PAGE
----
It’s time to acknowledge that people are both working and living longer by increasing the standard age for starting retirement benefits to 67, Canada’s actuaries say.
Raising the retirement age for Canada and Quebec pension-plan benefits and Old Age Security from 65 would help make retirees and governments more financially secure and improve the performance of the economy, the Canadian Institute of Actuaries (CIA) says in a report to be issued Monday.
The idea behind these changes is to reward people for starting their benefits later with higher payments than they would receive if they started at age 65. You can currently delay CPP and OAS as late as 70 to get a higher payout; the CIA proposal would bet you enhance your benefits still further by delaying until 75.
Also on the actuaries’ wish list: Increase the maximum age for converting a registered retirement savings plan into a registered retirement income fund to 75 from the current 71, and allow company pensions to set 67 as the target retirement date for employees going forward, up from 65.
Get used to the idea of these changes because they’re coming to Canada at some point, sooner better than later. It’s past time we updated a retirement-income system conceived in the days when people lived just 10 to 15 year after retirement.
The CIA report says women at 65 had a life expectancy of 22.5 more years in 2016, while men at the same age could expect 19.9 more years. Statistics Canada says the average retirement age was 64 in 2017, almost three years later than in the late 1990s.
The federal Conservatives announced plans back in 2012 to raise the age for starting OAS to 67 on a gradual basis, but the move was reversed after the Liberals won the past election. The rationale for raising the OAS age was to make the program more sustainable as the population ages, but the actuaries say their proposal is not about sustainability.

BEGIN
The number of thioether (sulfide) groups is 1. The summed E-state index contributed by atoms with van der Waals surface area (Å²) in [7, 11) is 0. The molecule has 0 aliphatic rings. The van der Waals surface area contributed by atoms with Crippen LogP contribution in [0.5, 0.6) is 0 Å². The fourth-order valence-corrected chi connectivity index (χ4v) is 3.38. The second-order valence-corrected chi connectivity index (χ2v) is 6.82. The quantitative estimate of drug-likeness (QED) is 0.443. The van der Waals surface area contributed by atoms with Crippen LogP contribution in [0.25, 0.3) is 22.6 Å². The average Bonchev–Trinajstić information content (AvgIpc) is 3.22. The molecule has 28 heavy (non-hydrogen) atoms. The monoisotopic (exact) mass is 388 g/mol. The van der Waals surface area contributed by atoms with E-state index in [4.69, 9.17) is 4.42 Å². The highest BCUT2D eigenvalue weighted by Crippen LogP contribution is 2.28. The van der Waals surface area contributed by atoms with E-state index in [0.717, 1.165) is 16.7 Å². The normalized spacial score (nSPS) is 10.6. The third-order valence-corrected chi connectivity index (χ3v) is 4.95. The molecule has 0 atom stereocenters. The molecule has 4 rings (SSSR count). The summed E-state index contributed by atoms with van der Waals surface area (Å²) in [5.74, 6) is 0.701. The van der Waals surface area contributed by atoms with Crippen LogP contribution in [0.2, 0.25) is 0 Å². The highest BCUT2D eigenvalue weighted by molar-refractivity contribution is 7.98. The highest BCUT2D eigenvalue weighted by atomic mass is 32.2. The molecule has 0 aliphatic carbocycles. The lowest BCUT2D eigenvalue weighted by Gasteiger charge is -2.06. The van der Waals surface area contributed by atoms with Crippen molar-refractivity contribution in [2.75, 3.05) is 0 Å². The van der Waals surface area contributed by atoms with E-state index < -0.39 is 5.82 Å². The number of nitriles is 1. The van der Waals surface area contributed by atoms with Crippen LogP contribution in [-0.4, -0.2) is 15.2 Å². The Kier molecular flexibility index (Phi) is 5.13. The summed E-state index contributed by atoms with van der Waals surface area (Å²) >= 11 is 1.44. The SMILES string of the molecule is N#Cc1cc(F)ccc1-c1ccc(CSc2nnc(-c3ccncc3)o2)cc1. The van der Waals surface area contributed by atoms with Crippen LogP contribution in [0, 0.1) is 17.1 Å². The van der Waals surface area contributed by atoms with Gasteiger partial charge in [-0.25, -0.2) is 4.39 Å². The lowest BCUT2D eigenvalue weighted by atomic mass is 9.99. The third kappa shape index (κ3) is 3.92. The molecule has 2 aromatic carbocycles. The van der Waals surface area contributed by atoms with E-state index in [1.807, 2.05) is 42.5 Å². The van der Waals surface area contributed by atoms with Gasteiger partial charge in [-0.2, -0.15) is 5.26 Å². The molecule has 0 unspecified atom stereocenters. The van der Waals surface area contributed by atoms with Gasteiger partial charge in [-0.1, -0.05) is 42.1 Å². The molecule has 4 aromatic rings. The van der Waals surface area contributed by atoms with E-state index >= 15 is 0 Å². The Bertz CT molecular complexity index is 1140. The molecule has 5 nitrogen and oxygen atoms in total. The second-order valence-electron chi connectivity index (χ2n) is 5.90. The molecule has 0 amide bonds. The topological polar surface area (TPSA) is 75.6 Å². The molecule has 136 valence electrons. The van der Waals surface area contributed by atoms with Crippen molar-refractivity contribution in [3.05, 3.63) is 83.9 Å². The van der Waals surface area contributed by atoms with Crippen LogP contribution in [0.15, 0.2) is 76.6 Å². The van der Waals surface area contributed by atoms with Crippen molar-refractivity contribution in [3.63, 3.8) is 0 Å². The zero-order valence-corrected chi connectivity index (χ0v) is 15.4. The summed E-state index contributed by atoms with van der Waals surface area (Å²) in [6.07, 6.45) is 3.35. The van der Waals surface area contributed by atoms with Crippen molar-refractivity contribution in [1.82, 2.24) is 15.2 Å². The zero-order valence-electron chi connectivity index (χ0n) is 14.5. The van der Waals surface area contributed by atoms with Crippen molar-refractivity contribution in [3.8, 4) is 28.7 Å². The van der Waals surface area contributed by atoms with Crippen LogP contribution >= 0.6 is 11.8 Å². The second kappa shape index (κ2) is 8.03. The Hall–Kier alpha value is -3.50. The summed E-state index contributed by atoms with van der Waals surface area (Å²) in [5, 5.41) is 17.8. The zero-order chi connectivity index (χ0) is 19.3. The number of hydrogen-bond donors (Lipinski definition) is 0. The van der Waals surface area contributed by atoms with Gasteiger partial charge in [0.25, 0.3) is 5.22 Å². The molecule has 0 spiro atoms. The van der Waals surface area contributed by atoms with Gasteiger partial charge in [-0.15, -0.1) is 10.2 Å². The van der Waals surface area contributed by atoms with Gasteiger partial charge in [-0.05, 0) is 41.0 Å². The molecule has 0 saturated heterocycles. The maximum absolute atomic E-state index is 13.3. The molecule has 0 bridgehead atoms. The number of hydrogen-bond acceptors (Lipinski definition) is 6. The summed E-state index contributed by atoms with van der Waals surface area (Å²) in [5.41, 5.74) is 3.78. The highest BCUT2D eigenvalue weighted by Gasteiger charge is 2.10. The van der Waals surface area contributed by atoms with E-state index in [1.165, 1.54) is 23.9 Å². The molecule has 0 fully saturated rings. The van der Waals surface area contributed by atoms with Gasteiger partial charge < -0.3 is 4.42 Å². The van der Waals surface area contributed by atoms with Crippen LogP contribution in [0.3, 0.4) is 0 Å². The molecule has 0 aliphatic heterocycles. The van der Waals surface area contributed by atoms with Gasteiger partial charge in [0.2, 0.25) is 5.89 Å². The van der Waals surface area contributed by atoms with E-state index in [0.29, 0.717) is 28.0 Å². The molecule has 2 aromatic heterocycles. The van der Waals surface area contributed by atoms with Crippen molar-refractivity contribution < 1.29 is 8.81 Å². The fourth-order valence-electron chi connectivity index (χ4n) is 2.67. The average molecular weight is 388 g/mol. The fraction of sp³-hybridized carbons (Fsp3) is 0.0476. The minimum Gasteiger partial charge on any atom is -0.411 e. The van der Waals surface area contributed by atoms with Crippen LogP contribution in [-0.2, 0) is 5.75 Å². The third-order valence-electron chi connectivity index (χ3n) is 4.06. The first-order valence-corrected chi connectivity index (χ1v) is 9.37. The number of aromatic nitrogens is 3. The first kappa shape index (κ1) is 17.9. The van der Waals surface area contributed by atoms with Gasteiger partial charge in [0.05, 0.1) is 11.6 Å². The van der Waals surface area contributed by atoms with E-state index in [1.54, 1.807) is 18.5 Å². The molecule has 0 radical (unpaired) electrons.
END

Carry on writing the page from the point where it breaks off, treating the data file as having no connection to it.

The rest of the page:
“CPP and OAS are sustainable just the way they’re designed today,” said actuary Joe Nunes, a lead author of the report. “This isn’t a recommendation to assist the government in improving sustainability or save the government money.”
Actuaries go where the math and data point them and have no political agenda or mandate to sell advice or investment products. They look at our aging population and worry that:
* Retirees will need more savings than previous generations because they will live longer, because company pensions have become more scarce and because saving is made more difficult by low interest rates.
* The economy will have to contend with slower growth and labour shortages as members of the baby-boom generation move from the work force into retirement.
* Government finances will be strained by declining tax revenue as the population ages coupled with higher payouts for health care.
Starting CPP, QPP and OAS later will reduce the risk of outliving your savings because you’ll receive higher payouts of inflation-adjusted income as long as you live. Meanwhile, people working longer will help address the labour shortage and productivity issues caused by an aging population, and generate tax revenue for governments.
CPP and QPP benefits currently start at the regular rate at age 65, but you can take a reduced payout as early as 60 or delay as late as 70 to receive more money. In addition to making 67 the standard age to start benefits, the actuaries propose that 62 be the new minimum CPP age.
You could take CPP at 65 under the proposed changes and get the same amount as you would today. But if you waited to 67, you’d get 16.8 per cent more based on current numbers. If you waited until 75, you’d get something in the area of 42 per cent more than at 70 (that’s the current bonus for waiting until age 70 over starting at 65). Raising the default start for OAS to 67 from 65 would increase benefits by 14.4 per cent using 2019 numbers.
There will be opposition to these proposals, some of it legitimately based on the fact that people in lower income brackets have shorter lifespans and are thus penalized if their CPP and OAS start later. The actuaries pointedly didn’t recommend that the Guaranteed Income Supplement, targeted at the lowest income seniors, be raised to 65 as well.
So far, there hasn’t been much interest from retirees in delaying CPP benefits to receive higher payouts. In fact, the most popular age for starting retirement benefits is 60.
But Mr. Nunes said he’s seeing more financial planners recommending to clients that they use their personal savings first and delay CPP and OAS. “Planners are increasingly recognizing that getting the maximum payout from CPP and OAS helps protect people from outliving their money,” he said. “This is really the greatest insurance that’s out there.”
PERSONAL FINANCE COLUMNIST
The Globe and Mail, April 15, 2019